BUSINESSES in Zimbabwe have been encouraged to embrace holistic and collective crisis communication approaches in order to mitigate the impact of Covid-19.
The call comes at a time when the country has recently recorded a spike in infections in workplaces. Several businesses have been forced to temporarily close operations after members of staff contracted the pandemic.
Speaking during a virtual Zimbabwe Institute of Public Relations (ZIPR) Masterclass meeting as parts of efforts to improve organisational communications in the wake of the Covid-19 pandemic, Elizabeth Karonga, who is the public relations and communications manager for the Zambezi River Authority (ZRA) said organisations need to be more proactive in engaging the stakeholders on Covid-19 and how it was affecting their operations.
“The organisation has an obligation to proffer proactive and fast communication to its stakeholders to maintain good relations,” she said.
“Staff members are particularly vulnerable as the challenges caused by the Covid-19 pandemic require focus amid uncertainty.
Staff members, thus, need consistent and accurate information and guidance, which is actionable so that they can support and protect the organisation as well as the community at large,” Karonga added.
She stressed the need for employers to reassure workers that their dedication to duty was valued and that they would do as much as they could to ensure that they are safe while traveling to and from work and while they are going about their duties in their workplaces.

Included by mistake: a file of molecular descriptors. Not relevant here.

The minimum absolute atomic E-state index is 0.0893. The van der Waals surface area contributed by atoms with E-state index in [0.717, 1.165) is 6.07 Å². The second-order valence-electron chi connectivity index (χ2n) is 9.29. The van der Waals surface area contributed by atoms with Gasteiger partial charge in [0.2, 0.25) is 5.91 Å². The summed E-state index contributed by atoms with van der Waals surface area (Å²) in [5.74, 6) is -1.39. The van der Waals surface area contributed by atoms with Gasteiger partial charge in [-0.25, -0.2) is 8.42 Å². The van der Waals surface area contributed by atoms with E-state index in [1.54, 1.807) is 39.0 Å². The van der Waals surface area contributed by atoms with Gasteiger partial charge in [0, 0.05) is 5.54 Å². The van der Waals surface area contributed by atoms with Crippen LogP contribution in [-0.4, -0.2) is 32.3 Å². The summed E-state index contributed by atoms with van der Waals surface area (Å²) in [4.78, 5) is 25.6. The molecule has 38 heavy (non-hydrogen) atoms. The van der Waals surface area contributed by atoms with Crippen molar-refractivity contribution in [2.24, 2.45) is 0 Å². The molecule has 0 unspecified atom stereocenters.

Karonga said organisations should earn trust and build relationships with their external stakeholders especially during such difficult times.
“There is need to earn trust, strengthen and build relationships with external stakeholders impacted by your operations during this uncertain time.
“Shareholders require the company to have a plan for continuum to conduct business without compromising health and safety measures,” said Karonga.
Various business organisations have indicated that their employees had tested positive to Covid-19. This is in spite of Government calls for entities to be vigilant in ensuring their staff are tested and work environments adhere to World Health Organisations (WHO) guidelines on preventative practices.
Zimbabwe recorded its first Covid-19 case in March leading to a national lockdown that saw a shutdown of all sectors of the economy. The easing of the lockdown in recent weeks allowing certain sections of the economy to re-open has seen an increase in the number of businesses opening up their premises to both employees and customers. With the increase in Covid-19 infections around the country, workplaces have gained the spotlight as epicentres of the pandemic due to the spate of positive cases recorded in employees who have contracted the virus whilst at work.
In response to this, the ZIPR has initiated a programme to capacitate business leaders and public relations practitioners to communicate effectively with their various stakeholders.
“Our mandate as a body is keep finding improved and more effective ways of communicating in the workplace. We are here to capacitate the nation’s communicators.
“We recognise that communication plays a critical role in reducing the negative impact of the pandemic subsequently saving lives primarily in the workplace,” said ZIPR president Mr Godfrey Koti.
The Zimbabwe Institute of Public Relations is a professional body for public relations practitioners in Zimbabwe. It was established in 1966 and is one of the oldest professional associations in Africa with the aim of promoting the development of public relations in Zimbabwe.